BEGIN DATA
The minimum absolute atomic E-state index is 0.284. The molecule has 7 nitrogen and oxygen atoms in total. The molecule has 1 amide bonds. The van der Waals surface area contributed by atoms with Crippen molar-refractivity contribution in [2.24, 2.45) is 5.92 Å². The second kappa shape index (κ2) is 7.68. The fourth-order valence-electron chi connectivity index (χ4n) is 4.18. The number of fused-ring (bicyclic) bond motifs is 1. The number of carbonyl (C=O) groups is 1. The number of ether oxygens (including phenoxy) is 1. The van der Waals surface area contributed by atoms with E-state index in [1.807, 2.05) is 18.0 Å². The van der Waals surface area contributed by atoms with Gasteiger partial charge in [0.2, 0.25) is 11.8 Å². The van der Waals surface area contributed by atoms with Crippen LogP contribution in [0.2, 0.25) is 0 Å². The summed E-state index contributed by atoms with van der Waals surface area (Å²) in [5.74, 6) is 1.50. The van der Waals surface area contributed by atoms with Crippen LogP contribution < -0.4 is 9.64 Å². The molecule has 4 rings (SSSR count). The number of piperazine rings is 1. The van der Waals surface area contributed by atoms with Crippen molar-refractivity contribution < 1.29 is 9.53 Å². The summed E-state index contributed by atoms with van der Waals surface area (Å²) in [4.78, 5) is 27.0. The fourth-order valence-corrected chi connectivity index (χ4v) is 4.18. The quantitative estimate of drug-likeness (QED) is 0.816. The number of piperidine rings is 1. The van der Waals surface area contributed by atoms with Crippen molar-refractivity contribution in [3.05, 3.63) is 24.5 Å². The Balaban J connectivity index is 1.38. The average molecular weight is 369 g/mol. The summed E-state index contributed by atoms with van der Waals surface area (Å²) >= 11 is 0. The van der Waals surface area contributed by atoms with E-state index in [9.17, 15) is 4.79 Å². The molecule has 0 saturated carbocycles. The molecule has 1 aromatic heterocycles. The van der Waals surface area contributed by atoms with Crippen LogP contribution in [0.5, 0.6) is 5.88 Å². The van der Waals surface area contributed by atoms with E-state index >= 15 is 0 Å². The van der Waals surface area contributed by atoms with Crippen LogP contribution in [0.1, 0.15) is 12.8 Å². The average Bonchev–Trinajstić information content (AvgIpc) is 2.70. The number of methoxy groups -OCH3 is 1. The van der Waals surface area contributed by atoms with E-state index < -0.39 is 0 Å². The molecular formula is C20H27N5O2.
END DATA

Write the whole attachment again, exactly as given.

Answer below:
The minimum absolute atomic E-state index is 0.284. The molecule has 7 nitrogen and oxygen atoms in total. The molecule has 1 amide bonds. The van der Waals surface area contributed by atoms with Crippen molar-refractivity contribution in [2.24, 2.45) is 5.92 Å². The second kappa shape index (κ2) is 7.68. The fourth-order valence-electron chi connectivity index (χ4n) is 4.18. The number of fused-ring (bicyclic) bond motifs is 1. The number of carbonyl (C=O) groups is 1. The number of ether oxygens (including phenoxy) is 1. The van der Waals surface area contributed by atoms with E-state index in [1.807, 2.05) is 18.0 Å². The van der Waals surface area contributed by atoms with Gasteiger partial charge in [0.2, 0.25) is 11.8 Å². The van der Waals surface area contributed by atoms with Crippen LogP contribution in [0.2, 0.25) is 0 Å². The summed E-state index contributed by atoms with van der Waals surface area (Å²) in [5.74, 6) is 1.50. The van der Waals surface area contributed by atoms with Crippen LogP contribution < -0.4 is 9.64 Å². The molecule has 4 rings (SSSR count). The number of piperazine rings is 1. The van der Waals surface area contributed by atoms with Crippen molar-refractivity contribution < 1.29 is 9.53 Å². The summed E-state index contributed by atoms with van der Waals surface area (Å²) in [4.78, 5) is 27.0. The fourth-order valence-corrected chi connectivity index (χ4v) is 4.18. The quantitative estimate of drug-likeness (QED) is 0.816. The number of piperidine rings is 1. The van der Waals surface area contributed by atoms with Crippen molar-refractivity contribution in [3.05, 3.63) is 24.5 Å². The Balaban J connectivity index is 1.38. The average molecular weight is 369 g/mol. The summed E-state index contributed by atoms with van der Waals surface area (Å²) >= 11 is 0. The van der Waals surface area contributed by atoms with E-state index in [9.17, 15) is 4.79 Å². The molecule has 0 saturated carbocycles. The molecule has 1 aromatic heterocycles. The van der Waals surface area contributed by atoms with Crippen LogP contribution in [0.5, 0.6) is 5.88 Å². The van der Waals surface area contributed by atoms with E-state index >= 15 is 0 Å². The van der Waals surface area contributed by atoms with Crippen LogP contribution in [0.1, 0.15) is 12.8 Å². The average Bonchev–Trinajstić information content (AvgIpc) is 2.70. The number of methoxy groups -OCH3 is 1. The van der Waals surface area contributed by atoms with E-state index < -0.39 is 0 Å². The molecular formula is C20H27N5O2.